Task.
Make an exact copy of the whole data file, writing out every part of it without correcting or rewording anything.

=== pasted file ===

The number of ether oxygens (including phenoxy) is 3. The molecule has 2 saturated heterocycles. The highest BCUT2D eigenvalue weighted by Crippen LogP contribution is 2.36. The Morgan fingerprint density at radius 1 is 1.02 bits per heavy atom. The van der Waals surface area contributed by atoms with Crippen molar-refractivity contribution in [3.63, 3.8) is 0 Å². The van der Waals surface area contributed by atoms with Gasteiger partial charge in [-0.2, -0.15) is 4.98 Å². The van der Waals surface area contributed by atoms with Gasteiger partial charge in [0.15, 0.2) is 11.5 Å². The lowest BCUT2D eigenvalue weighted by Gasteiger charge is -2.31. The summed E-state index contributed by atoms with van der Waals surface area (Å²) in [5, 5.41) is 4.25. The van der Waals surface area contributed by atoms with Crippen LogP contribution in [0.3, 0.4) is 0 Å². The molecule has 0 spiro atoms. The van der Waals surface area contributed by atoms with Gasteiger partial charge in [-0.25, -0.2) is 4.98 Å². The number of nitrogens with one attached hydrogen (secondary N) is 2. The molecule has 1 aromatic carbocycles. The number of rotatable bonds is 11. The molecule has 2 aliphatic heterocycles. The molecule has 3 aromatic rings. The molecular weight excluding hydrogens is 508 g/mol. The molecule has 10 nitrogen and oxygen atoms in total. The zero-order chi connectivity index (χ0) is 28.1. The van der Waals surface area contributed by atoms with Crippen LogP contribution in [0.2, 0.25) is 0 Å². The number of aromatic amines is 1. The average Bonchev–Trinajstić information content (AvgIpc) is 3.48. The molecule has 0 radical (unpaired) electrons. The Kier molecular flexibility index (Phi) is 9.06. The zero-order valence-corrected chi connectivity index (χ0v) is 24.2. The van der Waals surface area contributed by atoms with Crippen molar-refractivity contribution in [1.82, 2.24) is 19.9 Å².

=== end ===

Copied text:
The number of ether oxygens (including phenoxy) is 3. The molecule has 2 saturated heterocycles. The highest BCUT2D eigenvalue weighted by Crippen LogP contribution is 2.36. The Morgan fingerprint density at radius 1 is 1.02 bits per heavy atom. The van der Waals surface area contributed by atoms with Crippen molar-refractivity contribution in [3.63, 3.8) is 0 Å². The van der Waals surface area contributed by atoms with Gasteiger partial charge in [-0.2, -0.15) is 4.98 Å². The van der Waals surface area contributed by atoms with Gasteiger partial charge in [0.15, 0.2) is 11.5 Å². The lowest BCUT2D eigenvalue weighted by Gasteiger charge is -2.31. The summed E-state index contributed by atoms with van der Waals surface area (Å²) in [5, 5.41) is 4.25. The van der Waals surface area contributed by atoms with Crippen LogP contribution in [0.3, 0.4) is 0 Å². The molecule has 0 spiro atoms. The van der Waals surface area contributed by atoms with Gasteiger partial charge in [-0.25, -0.2) is 4.98 Å². The number of nitrogens with one attached hydrogen (secondary N) is 2. The molecule has 1 aromatic carbocycles. The number of rotatable bonds is 11. The molecule has 2 aliphatic heterocycles. The molecule has 3 aromatic rings. The molecular weight excluding hydrogens is 508 g/mol. The molecule has 10 nitrogen and oxygen atoms in total. The zero-order chi connectivity index (χ0) is 28.1. The van der Waals surface area contributed by atoms with Crippen LogP contribution in [0.2, 0.25) is 0 Å². The number of aromatic amines is 1. The average Bonchev–Trinajstić information content (AvgIpc) is 3.48. The molecule has 0 radical (unpaired) electrons. The Kier molecular flexibility index (Phi) is 9.06. The zero-order valence-corrected chi connectivity index (χ0v) is 24.2. The van der Waals surface area contributed by atoms with Crippen molar-refractivity contribution in [1.82, 2.24) is 19.9 Å².